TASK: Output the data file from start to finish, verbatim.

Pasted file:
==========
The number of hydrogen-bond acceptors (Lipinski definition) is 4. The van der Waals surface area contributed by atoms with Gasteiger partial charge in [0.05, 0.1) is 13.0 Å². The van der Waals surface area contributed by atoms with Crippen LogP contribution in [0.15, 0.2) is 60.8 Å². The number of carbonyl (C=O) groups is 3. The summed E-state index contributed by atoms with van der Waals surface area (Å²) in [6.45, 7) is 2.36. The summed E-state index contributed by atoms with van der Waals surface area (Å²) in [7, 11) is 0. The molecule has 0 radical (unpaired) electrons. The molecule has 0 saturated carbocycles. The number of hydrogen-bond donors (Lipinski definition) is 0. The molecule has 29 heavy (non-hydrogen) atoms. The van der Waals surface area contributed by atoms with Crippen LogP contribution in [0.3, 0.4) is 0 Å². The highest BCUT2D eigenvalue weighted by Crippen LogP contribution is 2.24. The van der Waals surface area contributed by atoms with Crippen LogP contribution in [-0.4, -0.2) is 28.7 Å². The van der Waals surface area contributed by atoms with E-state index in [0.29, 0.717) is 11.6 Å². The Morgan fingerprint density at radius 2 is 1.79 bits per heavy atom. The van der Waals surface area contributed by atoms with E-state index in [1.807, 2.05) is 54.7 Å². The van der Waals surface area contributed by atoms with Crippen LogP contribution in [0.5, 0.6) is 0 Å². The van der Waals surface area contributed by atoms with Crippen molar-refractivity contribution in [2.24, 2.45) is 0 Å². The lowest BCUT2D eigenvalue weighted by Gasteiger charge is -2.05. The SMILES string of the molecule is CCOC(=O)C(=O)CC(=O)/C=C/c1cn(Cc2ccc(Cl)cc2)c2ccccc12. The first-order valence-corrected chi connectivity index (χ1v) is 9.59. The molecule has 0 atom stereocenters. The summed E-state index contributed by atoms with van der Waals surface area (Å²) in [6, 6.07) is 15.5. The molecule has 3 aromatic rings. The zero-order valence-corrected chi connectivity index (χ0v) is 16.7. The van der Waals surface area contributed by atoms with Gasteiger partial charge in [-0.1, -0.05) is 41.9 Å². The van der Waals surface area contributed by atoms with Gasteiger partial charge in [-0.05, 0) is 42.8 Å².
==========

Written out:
The number of hydrogen-bond acceptors (Lipinski definition) is 4. The van der Waals surface area contributed by atoms with Gasteiger partial charge in [0.05, 0.1) is 13.0 Å². The van der Waals surface area contributed by atoms with Crippen LogP contribution in [0.15, 0.2) is 60.8 Å². The number of carbonyl (C=O) groups is 3. The summed E-state index contributed by atoms with van der Waals surface area (Å²) in [6.45, 7) is 2.36. The summed E-state index contributed by atoms with van der Waals surface area (Å²) in [7, 11) is 0. The molecule has 0 radical (unpaired) electrons. The molecule has 0 saturated carbocycles. The number of hydrogen-bond donors (Lipinski definition) is 0. The molecule has 29 heavy (non-hydrogen) atoms. The van der Waals surface area contributed by atoms with Crippen LogP contribution in [0.3, 0.4) is 0 Å². The highest BCUT2D eigenvalue weighted by Crippen LogP contribution is 2.24. The van der Waals surface area contributed by atoms with Crippen LogP contribution in [-0.4, -0.2) is 28.7 Å². The van der Waals surface area contributed by atoms with E-state index in [0.29, 0.717) is 11.6 Å². The Morgan fingerprint density at radius 2 is 1.79 bits per heavy atom. The van der Waals surface area contributed by atoms with E-state index in [1.807, 2.05) is 54.7 Å². The van der Waals surface area contributed by atoms with Crippen LogP contribution in [0.5, 0.6) is 0 Å². The van der Waals surface area contributed by atoms with Crippen molar-refractivity contribution in [2.24, 2.45) is 0 Å². The lowest BCUT2D eigenvalue weighted by Gasteiger charge is -2.05. The SMILES string of the molecule is CCOC(=O)C(=O)CC(=O)/C=C/c1cn(Cc2ccc(Cl)cc2)c2ccccc12. The first-order valence-corrected chi connectivity index (χ1v) is 9.59. The molecule has 0 atom stereocenters. The summed E-state index contributed by atoms with van der Waals surface area (Å²) in [6, 6.07) is 15.5. The molecule has 3 aromatic rings. The zero-order valence-corrected chi connectivity index (χ0v) is 16.7. The van der Waals surface area contributed by atoms with Gasteiger partial charge in [-0.1, -0.05) is 41.9 Å². The van der Waals surface area contributed by atoms with Gasteiger partial charge in [-0.05, 0) is 42.8 Å².